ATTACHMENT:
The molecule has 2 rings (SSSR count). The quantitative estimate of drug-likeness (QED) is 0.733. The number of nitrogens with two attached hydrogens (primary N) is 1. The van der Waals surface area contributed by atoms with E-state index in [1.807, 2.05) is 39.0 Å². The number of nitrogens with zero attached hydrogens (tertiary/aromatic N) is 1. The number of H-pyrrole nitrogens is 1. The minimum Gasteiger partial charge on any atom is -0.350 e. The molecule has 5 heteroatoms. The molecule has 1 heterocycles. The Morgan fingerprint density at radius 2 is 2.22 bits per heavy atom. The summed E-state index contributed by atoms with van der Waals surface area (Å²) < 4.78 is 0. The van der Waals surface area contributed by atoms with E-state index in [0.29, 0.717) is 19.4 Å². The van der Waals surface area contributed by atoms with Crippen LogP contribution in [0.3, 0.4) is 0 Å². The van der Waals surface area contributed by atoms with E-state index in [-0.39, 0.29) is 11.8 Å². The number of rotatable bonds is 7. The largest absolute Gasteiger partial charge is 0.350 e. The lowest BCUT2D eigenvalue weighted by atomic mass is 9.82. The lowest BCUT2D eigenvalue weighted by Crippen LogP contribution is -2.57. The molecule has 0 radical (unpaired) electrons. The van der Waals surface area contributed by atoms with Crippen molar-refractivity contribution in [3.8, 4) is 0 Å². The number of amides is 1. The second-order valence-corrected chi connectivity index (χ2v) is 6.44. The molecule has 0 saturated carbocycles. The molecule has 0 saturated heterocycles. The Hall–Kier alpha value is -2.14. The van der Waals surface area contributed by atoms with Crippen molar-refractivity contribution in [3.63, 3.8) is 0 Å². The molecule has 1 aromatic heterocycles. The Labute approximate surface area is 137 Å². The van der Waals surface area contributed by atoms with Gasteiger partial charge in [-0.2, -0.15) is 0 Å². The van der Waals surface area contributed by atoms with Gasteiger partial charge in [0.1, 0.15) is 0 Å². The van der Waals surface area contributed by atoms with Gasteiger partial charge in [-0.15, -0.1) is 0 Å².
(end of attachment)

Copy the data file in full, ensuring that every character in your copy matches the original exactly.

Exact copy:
The molecule has 2 rings (SSSR count). The quantitative estimate of drug-likeness (QED) is 0.733. The number of nitrogens with two attached hydrogens (primary N) is 1. The van der Waals surface area contributed by atoms with E-state index in [1.807, 2.05) is 39.0 Å². The number of nitrogens with zero attached hydrogens (tertiary/aromatic N) is 1. The number of H-pyrrole nitrogens is 1. The minimum Gasteiger partial charge on any atom is -0.350 e. The molecule has 5 heteroatoms. The molecule has 1 heterocycles. The Morgan fingerprint density at radius 2 is 2.22 bits per heavy atom. The summed E-state index contributed by atoms with van der Waals surface area (Å²) < 4.78 is 0. The van der Waals surface area contributed by atoms with E-state index in [0.29, 0.717) is 19.4 Å². The van der Waals surface area contributed by atoms with Crippen LogP contribution in [0.3, 0.4) is 0 Å². The van der Waals surface area contributed by atoms with E-state index in [-0.39, 0.29) is 11.8 Å². The number of rotatable bonds is 7. The largest absolute Gasteiger partial charge is 0.350 e. The lowest BCUT2D eigenvalue weighted by atomic mass is 9.82. The lowest BCUT2D eigenvalue weighted by Crippen LogP contribution is -2.57. The molecule has 0 radical (unpaired) electrons. The van der Waals surface area contributed by atoms with Crippen molar-refractivity contribution in [3.8, 4) is 0 Å². The number of amides is 1. The second-order valence-corrected chi connectivity index (χ2v) is 6.44. The molecule has 0 saturated carbocycles. The molecule has 0 saturated heterocycles. The Hall–Kier alpha value is -2.14. The van der Waals surface area contributed by atoms with Crippen molar-refractivity contribution in [3.63, 3.8) is 0 Å². The molecule has 1 aromatic heterocycles. The Labute approximate surface area is 137 Å². The van der Waals surface area contributed by atoms with Gasteiger partial charge in [-0.2, -0.15) is 0 Å². The van der Waals surface area contributed by atoms with Gasteiger partial charge in [0.1, 0.15) is 0 Å². The van der Waals surface area contributed by atoms with Gasteiger partial charge in [-0.15, -0.1) is 0 Å².